Metropolitan planning Australia : urban consolidation.
|Collections||ANU Urban Research Unit/Program|
|Title:||Metropolitan planning Australia : urban consolidation.|
Metropolitan Planning in Australia 2: Social Costs and Benefits Conference
Lloyd, Clem J
Schreinder, Shelley R
|Publisher:||Canberra, ACT : Urban Research Unit. Research School of Social Science. Australian National University.|
|Series/Report no.:||Urban Research Unit Working papers: No. 11|
Urban consolidation is a major issue on the agenda of Australian cities. The significance of this is explored in the three papers in this collection. Richard Cardew reviews the papers by Troy and Bunker, introducing some additional considerations with particular reference to Sydney. He sees urban consolidation as an ongoing process which will continue with metropolitan growth and rising land values. However, he argues, the flats boom and the massive increase in household formation - shown in trends in headship ratios - which occurred in the 1960s and 1970s are unlikely to reoccur. The era of most rapid consolidation is past. Pat Troy offers the most critical view of present urban consolidation policies. He questions many of the benefits claimed for consolidation, in particular the assumption that it will lower requirements for public sector investment in infrastructure through more efficient use of area services such as schools and hospitals, and network services such as water, sewerage, power, transportation and communication. He argues that these and other assumed benefits are based on demographic trends unlikely to be realised, and on infrastructure savings which are illusory. Troy is especially critical of the claim that higher urban densities will lower the cost of housing, pointing out that multi-unit housing tends to be at the higher end of the market. Troy concludes his paper with a programmatic call for an increase in the supply of dwellings and a set of recommendations for achieving this. Ray Bunker's paper reviews the history of urban consolidation as part of metropolitan planning over the last ten years. Like Troy, he questions many of the assumptions invested in urban consolidation policies,· and argues that while a degree of consolidation is occurring, it is but one means invoked to serve a number of ends, and the pursuit of those ends themselves involves other instruments, some of which may be more effective. Further, consolidation needs to be gradual, locally differentiated and responsive, and these local dimensions need to be expressed more poweifully.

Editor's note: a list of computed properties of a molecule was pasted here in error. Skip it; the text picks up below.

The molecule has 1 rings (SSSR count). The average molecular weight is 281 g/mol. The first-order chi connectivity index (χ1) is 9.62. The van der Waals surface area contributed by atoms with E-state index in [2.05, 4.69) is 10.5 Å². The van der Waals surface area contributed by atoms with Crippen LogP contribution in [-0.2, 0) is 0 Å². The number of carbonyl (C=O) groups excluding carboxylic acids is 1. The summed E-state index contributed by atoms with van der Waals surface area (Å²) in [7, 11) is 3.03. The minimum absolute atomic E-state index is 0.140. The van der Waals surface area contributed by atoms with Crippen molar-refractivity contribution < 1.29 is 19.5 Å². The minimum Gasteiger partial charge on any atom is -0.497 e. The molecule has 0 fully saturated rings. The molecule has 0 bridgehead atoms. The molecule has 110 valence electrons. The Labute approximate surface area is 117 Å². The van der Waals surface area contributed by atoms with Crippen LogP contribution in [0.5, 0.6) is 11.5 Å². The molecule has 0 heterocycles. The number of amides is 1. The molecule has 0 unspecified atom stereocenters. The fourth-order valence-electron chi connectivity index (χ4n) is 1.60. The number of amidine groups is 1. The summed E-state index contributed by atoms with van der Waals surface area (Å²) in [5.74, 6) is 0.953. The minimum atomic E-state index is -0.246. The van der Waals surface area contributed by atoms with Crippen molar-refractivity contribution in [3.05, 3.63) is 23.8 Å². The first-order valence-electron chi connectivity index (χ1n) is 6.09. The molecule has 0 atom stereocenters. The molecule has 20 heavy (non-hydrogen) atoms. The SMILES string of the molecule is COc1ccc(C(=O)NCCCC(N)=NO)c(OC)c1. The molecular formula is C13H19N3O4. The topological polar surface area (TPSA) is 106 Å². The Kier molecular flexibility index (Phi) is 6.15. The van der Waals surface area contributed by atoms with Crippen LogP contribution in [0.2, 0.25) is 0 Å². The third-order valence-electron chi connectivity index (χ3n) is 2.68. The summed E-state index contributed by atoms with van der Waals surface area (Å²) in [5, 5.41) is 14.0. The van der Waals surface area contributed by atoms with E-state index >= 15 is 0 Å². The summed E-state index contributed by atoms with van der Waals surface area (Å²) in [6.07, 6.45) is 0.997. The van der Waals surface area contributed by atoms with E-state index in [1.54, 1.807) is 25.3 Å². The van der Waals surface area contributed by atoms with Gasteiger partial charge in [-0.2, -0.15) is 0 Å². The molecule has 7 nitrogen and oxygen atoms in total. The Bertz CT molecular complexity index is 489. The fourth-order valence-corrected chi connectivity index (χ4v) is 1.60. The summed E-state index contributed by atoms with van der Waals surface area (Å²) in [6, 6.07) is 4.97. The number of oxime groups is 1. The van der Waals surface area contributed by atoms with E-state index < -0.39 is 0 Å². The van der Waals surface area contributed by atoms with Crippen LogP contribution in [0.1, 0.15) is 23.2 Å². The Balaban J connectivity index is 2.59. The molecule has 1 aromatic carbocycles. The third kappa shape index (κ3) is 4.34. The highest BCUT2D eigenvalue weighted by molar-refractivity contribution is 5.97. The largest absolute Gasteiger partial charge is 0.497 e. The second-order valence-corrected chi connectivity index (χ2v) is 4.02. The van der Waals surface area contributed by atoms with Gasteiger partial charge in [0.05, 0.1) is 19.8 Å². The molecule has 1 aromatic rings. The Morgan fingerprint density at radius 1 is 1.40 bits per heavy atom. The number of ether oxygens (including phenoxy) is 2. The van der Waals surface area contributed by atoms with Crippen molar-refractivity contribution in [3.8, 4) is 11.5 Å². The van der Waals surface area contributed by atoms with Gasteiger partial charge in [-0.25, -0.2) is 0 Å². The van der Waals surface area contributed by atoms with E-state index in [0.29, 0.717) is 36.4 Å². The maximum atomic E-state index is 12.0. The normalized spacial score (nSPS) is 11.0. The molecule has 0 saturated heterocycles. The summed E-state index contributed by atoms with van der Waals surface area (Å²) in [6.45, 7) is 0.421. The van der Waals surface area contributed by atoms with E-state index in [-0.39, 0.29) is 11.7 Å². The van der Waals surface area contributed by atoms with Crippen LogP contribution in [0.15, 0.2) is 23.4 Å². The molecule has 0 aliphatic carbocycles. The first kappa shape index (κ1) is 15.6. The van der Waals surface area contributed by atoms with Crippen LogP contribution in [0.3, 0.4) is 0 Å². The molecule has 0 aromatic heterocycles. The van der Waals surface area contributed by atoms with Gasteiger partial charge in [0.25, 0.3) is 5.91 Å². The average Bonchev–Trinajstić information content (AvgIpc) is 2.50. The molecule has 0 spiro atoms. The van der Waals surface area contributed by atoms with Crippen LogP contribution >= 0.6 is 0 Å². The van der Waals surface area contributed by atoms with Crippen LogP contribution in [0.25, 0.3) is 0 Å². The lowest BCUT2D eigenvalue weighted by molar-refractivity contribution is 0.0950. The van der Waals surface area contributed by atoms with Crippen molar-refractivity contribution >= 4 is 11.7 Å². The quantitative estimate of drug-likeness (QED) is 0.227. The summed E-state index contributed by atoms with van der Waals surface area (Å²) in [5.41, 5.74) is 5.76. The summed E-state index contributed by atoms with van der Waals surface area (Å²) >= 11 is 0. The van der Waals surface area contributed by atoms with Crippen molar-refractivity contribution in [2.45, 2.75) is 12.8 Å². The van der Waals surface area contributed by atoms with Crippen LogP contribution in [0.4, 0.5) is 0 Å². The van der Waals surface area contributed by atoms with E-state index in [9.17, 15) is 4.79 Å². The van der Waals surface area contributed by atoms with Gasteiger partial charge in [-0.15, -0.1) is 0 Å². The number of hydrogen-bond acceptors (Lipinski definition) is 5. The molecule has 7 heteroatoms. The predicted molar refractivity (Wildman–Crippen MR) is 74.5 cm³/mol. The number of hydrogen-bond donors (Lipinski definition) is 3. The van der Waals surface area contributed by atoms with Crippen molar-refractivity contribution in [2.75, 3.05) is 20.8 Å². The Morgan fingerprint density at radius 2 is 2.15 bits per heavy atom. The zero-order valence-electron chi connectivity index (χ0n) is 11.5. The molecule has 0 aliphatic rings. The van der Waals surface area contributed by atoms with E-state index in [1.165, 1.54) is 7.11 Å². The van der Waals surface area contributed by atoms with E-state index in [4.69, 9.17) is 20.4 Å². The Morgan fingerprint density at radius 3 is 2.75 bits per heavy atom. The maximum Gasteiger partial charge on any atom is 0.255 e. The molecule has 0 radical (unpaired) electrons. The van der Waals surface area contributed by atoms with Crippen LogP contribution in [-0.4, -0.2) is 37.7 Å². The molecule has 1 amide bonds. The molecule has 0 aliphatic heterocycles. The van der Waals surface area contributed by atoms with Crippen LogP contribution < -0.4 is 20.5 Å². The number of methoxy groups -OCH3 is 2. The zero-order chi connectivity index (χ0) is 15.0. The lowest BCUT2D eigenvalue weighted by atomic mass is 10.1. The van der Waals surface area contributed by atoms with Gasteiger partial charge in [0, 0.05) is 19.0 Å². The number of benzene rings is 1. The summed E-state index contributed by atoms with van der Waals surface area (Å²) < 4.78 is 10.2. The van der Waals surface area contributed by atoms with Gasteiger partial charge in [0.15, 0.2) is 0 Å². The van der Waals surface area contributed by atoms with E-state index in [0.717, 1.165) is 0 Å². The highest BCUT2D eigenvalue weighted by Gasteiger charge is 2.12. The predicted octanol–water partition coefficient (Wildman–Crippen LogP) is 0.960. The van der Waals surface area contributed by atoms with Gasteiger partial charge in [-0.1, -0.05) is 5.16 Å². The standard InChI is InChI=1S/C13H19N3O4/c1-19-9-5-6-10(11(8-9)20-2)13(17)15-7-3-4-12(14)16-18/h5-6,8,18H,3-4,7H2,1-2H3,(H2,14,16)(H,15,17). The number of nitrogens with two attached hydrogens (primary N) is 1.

|URU No. 11.pdf||14.98 MB||Adobe PDF|
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